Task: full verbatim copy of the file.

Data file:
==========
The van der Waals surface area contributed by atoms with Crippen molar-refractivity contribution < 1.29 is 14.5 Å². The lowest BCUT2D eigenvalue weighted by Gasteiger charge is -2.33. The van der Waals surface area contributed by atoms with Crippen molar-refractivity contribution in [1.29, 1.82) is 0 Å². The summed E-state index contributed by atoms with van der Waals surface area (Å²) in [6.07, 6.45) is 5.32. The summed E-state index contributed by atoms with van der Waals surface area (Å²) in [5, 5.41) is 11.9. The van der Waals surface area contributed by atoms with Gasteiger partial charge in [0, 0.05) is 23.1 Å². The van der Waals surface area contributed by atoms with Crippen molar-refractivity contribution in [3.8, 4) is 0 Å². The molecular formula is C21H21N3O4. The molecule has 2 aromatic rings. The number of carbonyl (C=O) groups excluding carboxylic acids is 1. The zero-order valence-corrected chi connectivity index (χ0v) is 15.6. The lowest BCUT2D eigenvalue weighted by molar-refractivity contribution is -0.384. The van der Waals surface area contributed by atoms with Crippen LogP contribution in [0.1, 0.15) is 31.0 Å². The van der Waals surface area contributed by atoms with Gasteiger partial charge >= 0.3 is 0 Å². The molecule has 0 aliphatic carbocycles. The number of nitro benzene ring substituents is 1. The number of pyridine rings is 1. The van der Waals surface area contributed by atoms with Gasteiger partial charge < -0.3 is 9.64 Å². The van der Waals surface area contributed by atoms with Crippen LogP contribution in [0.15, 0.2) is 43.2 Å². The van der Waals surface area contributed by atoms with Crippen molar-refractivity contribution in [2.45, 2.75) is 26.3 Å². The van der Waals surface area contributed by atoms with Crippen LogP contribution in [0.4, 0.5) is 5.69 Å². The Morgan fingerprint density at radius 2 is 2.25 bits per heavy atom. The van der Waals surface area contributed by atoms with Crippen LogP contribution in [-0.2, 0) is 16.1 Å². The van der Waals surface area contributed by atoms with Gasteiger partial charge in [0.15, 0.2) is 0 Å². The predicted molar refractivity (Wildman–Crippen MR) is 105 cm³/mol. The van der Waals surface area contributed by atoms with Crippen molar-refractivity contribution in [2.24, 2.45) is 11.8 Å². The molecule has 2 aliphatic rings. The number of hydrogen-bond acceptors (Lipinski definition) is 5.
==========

The van der Waals surface area contributed by atoms with Crippen molar-refractivity contribution < 1.29 is 14.5 Å². The lowest BCUT2D eigenvalue weighted by Gasteiger charge is -2.33. The van der Waals surface area contributed by atoms with Crippen molar-refractivity contribution in [1.29, 1.82) is 0 Å². The summed E-state index contributed by atoms with van der Waals surface area (Å²) in [6.07, 6.45) is 5.32. The summed E-state index contributed by atoms with van der Waals surface area (Å²) in [5, 5.41) is 11.9. The van der Waals surface area contributed by atoms with Gasteiger partial charge in [0, 0.05) is 23.1 Å². The van der Waals surface area contributed by atoms with Crippen molar-refractivity contribution in [3.8, 4) is 0 Å². The molecular formula is C21H21N3O4. The molecule has 2 aromatic rings. The number of carbonyl (C=O) groups excluding carboxylic acids is 1. The zero-order valence-corrected chi connectivity index (χ0v) is 15.6. The lowest BCUT2D eigenvalue weighted by molar-refractivity contribution is -0.384. The van der Waals surface area contributed by atoms with Crippen LogP contribution in [0.1, 0.15) is 31.0 Å². The van der Waals surface area contributed by atoms with Gasteiger partial charge >= 0.3 is 0 Å². The molecule has 0 aliphatic carbocycles. The number of nitro benzene ring substituents is 1. The number of pyridine rings is 1. The van der Waals surface area contributed by atoms with Gasteiger partial charge < -0.3 is 9.64 Å². The van der Waals surface area contributed by atoms with Crippen LogP contribution in [0.15, 0.2) is 43.2 Å². The van der Waals surface area contributed by atoms with Crippen molar-refractivity contribution in [2.45, 2.75) is 26.3 Å². The van der Waals surface area contributed by atoms with Crippen LogP contribution in [0.4, 0.5) is 5.69 Å². The Morgan fingerprint density at radius 2 is 2.25 bits per heavy atom. The van der Waals surface area contributed by atoms with Crippen LogP contribution in [-0.2, 0) is 16.1 Å². The van der Waals surface area contributed by atoms with Gasteiger partial charge in [0.15, 0.2) is 0 Å². The predicted molar refractivity (Wildman–Crippen MR) is 105 cm³/mol. The van der Waals surface area contributed by atoms with Crippen molar-refractivity contribution in [2.24, 2.45) is 11.8 Å². The molecule has 2 aliphatic rings. The number of hydrogen-bond acceptors (Lipinski definition) is 5.